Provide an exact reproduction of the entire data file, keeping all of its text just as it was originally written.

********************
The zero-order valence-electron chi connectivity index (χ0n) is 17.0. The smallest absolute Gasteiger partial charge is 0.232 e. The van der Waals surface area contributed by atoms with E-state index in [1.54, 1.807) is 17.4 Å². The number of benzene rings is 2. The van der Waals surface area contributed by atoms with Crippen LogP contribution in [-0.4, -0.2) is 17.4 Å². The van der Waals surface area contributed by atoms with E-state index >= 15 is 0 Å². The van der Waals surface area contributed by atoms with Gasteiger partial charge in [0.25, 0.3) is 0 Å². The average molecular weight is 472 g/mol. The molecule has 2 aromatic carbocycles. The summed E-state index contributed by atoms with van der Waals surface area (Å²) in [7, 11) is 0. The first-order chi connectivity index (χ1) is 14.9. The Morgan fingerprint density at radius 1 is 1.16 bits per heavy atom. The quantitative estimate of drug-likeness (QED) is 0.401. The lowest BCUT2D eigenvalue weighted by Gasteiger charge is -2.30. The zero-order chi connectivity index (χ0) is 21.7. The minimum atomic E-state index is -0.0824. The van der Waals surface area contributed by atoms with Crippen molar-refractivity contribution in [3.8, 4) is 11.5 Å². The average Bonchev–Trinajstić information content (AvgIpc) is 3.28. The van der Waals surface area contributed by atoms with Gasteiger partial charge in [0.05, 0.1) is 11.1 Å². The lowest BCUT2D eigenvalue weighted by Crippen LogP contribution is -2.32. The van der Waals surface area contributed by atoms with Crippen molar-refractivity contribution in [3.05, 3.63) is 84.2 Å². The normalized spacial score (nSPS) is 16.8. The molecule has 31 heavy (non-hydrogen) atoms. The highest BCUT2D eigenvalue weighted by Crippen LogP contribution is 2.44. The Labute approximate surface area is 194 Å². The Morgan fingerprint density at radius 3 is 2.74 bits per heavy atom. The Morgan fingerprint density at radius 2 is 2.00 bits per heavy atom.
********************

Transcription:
The zero-order valence-electron chi connectivity index (χ0n) is 17.0. The smallest absolute Gasteiger partial charge is 0.232 e. The van der Waals surface area contributed by atoms with E-state index in [1.54, 1.807) is 17.4 Å². The number of benzene rings is 2. The van der Waals surface area contributed by atoms with Crippen LogP contribution in [-0.4, -0.2) is 17.4 Å². The van der Waals surface area contributed by atoms with E-state index >= 15 is 0 Å². The van der Waals surface area contributed by atoms with Gasteiger partial charge in [0.25, 0.3) is 0 Å². The average molecular weight is 472 g/mol. The molecule has 2 aromatic carbocycles. The summed E-state index contributed by atoms with van der Waals surface area (Å²) in [7, 11) is 0. The first-order chi connectivity index (χ1) is 14.9. The Morgan fingerprint density at radius 1 is 1.16 bits per heavy atom. The quantitative estimate of drug-likeness (QED) is 0.401. The lowest BCUT2D eigenvalue weighted by Gasteiger charge is -2.30. The zero-order chi connectivity index (χ0) is 21.7. The minimum atomic E-state index is -0.0824. The van der Waals surface area contributed by atoms with Crippen molar-refractivity contribution in [3.8, 4) is 11.5 Å². The average Bonchev–Trinajstić information content (AvgIpc) is 3.28. The van der Waals surface area contributed by atoms with Gasteiger partial charge in [0.05, 0.1) is 11.1 Å². The lowest BCUT2D eigenvalue weighted by Crippen LogP contribution is -2.32. The van der Waals surface area contributed by atoms with Crippen molar-refractivity contribution in [3.05, 3.63) is 84.2 Å². The normalized spacial score (nSPS) is 16.8. The molecule has 31 heavy (non-hydrogen) atoms. The highest BCUT2D eigenvalue weighted by Crippen LogP contribution is 2.44. The Labute approximate surface area is 194 Å². The Morgan fingerprint density at radius 3 is 2.74 bits per heavy atom. The Morgan fingerprint density at radius 2 is 2.00 bits per heavy atom.